The Aviation Safety Letter (ASL) is going through some changes. Previously, the ASL was only available in PDF, but starting with issue 3/2019, it’s now also available in HTML. This change makes it easier to share articles with others—but more importantly, will make it easier to search for specific topics.
You’ll notice that the ASL’s look has been updated. If you receive an ASL e-bulletin notification email, you’ll soon find an improved email with links directly to content. If you aren’t subscribed, we encourage you to sign-up online.
Have a great aviation photo? Send it to TC.ASL-SAN.TC@tc.gc.ca for a chance to be featured on the cover page of an upcoming issue of the ASL!
Reader feedback, improve the ASL, anonymous, 5 minutes to complete.
Share past instructing/teaching experiences, tips to increase aviation safety.
The role of new flight instructors in supporting the instructor supervision program, instructors should know and follow the foundational regulatory and company requirements, keep an on-going and open dialogue with your supervisor, ask questions.
Precision and non-precision approaches, RNAV, geometric vertical guidance, barometric vertical guidance.
Cessna 172H, icing, forecasted convective cloud activity, operate within the limits of the aircraft. (See PDF for condensed version)
Beechcraft Bonanza V35B, pilot decision making, VFR flight into adverse weather, spatial disorientation. (See PDF for condensed version)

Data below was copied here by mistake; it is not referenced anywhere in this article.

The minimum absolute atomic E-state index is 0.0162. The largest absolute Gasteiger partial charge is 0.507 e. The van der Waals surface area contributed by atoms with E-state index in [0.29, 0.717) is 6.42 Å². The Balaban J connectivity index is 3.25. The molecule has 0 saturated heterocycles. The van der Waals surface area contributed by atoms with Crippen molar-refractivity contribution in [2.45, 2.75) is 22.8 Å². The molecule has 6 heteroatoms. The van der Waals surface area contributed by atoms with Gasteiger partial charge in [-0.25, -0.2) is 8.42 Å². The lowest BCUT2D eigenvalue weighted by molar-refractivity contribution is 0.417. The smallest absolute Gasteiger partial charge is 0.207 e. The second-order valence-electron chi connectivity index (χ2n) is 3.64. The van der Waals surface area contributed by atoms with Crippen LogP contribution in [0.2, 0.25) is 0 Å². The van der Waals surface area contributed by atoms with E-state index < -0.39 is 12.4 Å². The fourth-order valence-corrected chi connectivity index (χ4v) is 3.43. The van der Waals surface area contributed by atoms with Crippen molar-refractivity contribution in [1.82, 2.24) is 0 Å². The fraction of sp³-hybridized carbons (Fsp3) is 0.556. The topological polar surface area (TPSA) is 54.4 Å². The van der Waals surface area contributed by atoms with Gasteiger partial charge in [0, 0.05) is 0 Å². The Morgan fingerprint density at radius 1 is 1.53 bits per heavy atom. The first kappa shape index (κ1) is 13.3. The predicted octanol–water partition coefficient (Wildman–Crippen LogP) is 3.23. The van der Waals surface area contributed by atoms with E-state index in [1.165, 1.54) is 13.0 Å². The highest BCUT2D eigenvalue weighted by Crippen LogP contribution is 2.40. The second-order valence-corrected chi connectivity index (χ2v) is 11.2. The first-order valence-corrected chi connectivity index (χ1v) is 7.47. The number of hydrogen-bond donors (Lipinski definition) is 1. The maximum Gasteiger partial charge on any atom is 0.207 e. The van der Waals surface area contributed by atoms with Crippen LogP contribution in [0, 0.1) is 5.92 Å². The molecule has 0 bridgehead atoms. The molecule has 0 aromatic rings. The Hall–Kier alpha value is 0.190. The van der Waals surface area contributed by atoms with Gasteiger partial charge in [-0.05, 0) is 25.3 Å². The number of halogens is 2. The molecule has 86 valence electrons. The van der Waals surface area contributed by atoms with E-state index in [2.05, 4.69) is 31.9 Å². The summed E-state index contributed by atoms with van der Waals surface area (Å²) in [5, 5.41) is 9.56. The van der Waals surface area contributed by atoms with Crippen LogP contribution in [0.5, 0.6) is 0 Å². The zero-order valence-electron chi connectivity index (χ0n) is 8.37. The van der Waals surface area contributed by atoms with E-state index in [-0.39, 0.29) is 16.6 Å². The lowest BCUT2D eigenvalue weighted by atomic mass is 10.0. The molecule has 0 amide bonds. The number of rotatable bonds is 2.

Douglas DC-3C Basler Turbo Conversions TP76, the pilot not flying may have inadvertently moved the fuel condition levers, cutting the fuel to both engines simultaneously, insufficient altitude and time available to the crew. (See PDF for condensed version)
Plan ahead, before you run out of time, fuel, daylight and ideas, land and stay the night.
The Aviation Safety Letter is published by Transport Canada, Civil Aviation. The contents do not necessarily reflect official government policy and, unless stated, should not be construed as regulations or directives.
Letters with comments and suggestions are invited. All correspondence should include the author’s name, address and telephone number. The editor reserves the right to edit all published articles. The author’s name and address will be withheld from publication upon request.
Please address your correspondence to:
Some of the articles, photographs and graphics that appear in the Aviation Safety Letter are subject to copyrights held by other individuals and organizations. In such cases, some restrictions on the reproduction of the material may apply, and it may be necessary to seek permission from the rights holder prior to reproducing it. To obtain information concerning copyright ownership and restrictions on reproduction of the material, please contact the Aviation Safety Letter editor.
Note: Reprints of original Aviation Safety Letter material are encouraged, but credit must be given to Transport Canada’s Aviation Safety Letter. Please forward one copy of the reprinted article to the editor.
To subscribe to the Aviation Safety Letter e-Bulletin notification service.
To purchase a Print-on-Demand (POD) version (black and white), please contact:
The Order Desk
Toll-free number (North America): 1-888-830-4911
Local number: 613-991-4071
Sécurité aérienne — Nouvelles est la version française de cette publication.
© Her Majesty the Queen in Right of Canada, as represented by the Minister of Transport (2021).